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Reclaiming Inuit Governance: Self Determining our Future in NunatuKavut

Updated: Apr 30

This blog post is written by Amy Hudson, PhD Candidate at Memorial University of Newfoundland and Research Manager with the NunatuKavut Community Council (NCC).


I am from a small, isolated Inuit community called Black Tickle, located on the southeast coast of Labrador. Reflecting back, growing up in Black Tickle was filled with adventure and freedom to explore the land through changing seasons. Each month brought something new to do, see and experience! we didn’t have the basic amenities that most Canadians enjoy, like potable water, community sewage infrastructure, organized activities, etc. For me, this offered unlimited opportunity to learn about life in ways that I could not have learned elsewhere. I have no doubt been positively shaped by my home and by all of the experiences provided there. This is in part why I chose research that is strength-based, seeking to build on the good in our communities while responding to the priorities and interests of people that still live there. I see research as a tool for community and cultural preservation and want to pursue research reflective of that.


As one part of my doctoral research, and in my position as Research Manager with the NunatuKavut Community Council (NCC), I developed and co-led a Community Governance and Sustainability Initiative (CGSI). It was launched in the fall of 2016 with the co-leadership of three pilot communities: Black Tickle, Norman Bay and St. Lewis. To kick off the initiative, we hosted a three-day workshop with representatives from the three communities to draft a vision, including community goals and sustainability initiatives for further discussion in their home communities. A number of activities were initiated to engage as many community members as possible in sharing stories and ideas about an ideal future. The “why we love our communities” contest was a wide success, with many residents, young and old, sharing photos and stories about why they have such a strong connection to their home and what makes it great.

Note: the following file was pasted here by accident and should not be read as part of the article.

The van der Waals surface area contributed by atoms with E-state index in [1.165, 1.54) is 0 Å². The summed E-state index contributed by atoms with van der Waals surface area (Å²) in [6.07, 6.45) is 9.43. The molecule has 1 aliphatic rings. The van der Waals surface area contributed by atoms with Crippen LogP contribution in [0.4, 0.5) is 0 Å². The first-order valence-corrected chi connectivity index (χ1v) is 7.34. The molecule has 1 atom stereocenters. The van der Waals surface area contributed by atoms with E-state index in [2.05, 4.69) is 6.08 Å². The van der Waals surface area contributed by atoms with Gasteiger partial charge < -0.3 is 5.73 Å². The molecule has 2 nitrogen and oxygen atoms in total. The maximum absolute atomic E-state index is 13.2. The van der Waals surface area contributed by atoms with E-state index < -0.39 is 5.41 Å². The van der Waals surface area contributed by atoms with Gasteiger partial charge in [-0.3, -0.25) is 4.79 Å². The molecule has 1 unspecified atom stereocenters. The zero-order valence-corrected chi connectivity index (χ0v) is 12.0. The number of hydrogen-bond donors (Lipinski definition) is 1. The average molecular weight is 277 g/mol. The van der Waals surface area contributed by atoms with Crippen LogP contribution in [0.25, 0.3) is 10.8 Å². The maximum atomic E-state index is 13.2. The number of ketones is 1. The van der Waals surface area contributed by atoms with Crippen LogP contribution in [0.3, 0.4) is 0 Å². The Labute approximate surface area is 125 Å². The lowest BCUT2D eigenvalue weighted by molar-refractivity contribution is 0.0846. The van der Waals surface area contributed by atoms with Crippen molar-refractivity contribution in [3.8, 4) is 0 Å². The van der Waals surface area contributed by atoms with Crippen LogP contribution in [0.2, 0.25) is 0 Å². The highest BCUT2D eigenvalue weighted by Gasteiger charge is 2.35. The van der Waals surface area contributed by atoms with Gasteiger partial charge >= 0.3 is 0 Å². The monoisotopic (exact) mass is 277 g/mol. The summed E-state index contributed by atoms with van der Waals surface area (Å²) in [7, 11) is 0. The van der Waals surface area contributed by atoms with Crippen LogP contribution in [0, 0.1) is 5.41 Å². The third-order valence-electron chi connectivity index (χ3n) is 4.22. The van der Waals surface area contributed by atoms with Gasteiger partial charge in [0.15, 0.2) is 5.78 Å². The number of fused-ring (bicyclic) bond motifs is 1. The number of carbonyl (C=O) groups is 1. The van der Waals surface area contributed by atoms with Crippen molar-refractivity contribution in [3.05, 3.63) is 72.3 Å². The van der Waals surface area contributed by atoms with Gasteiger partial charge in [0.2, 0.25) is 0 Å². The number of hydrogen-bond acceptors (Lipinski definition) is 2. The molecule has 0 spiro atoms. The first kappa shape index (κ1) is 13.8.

Over the course of the CGSI, community representatives used this kind of feedback to build upon the initial vision and ultimately develop sustainability goals relative to their own communities. To date, communities have been working to implement their sustainability goals. This has resulted in tangible outcomes for communities. We are seeing strengthened capacity and ownership in areas like infrastructure planning and proposal writing. This introduction to community-led research has also inspired communities to identify other strategic research areas that might benefit them in their future.


Receiving the Kausattumi Grant has assisted in the continuation of this important work. It has also provided opportunities to highlight the incredible work that Inuit communities are leading in NunatuKavut, Labrador.

Photo Credit: Tara Keefe, Black Tickle

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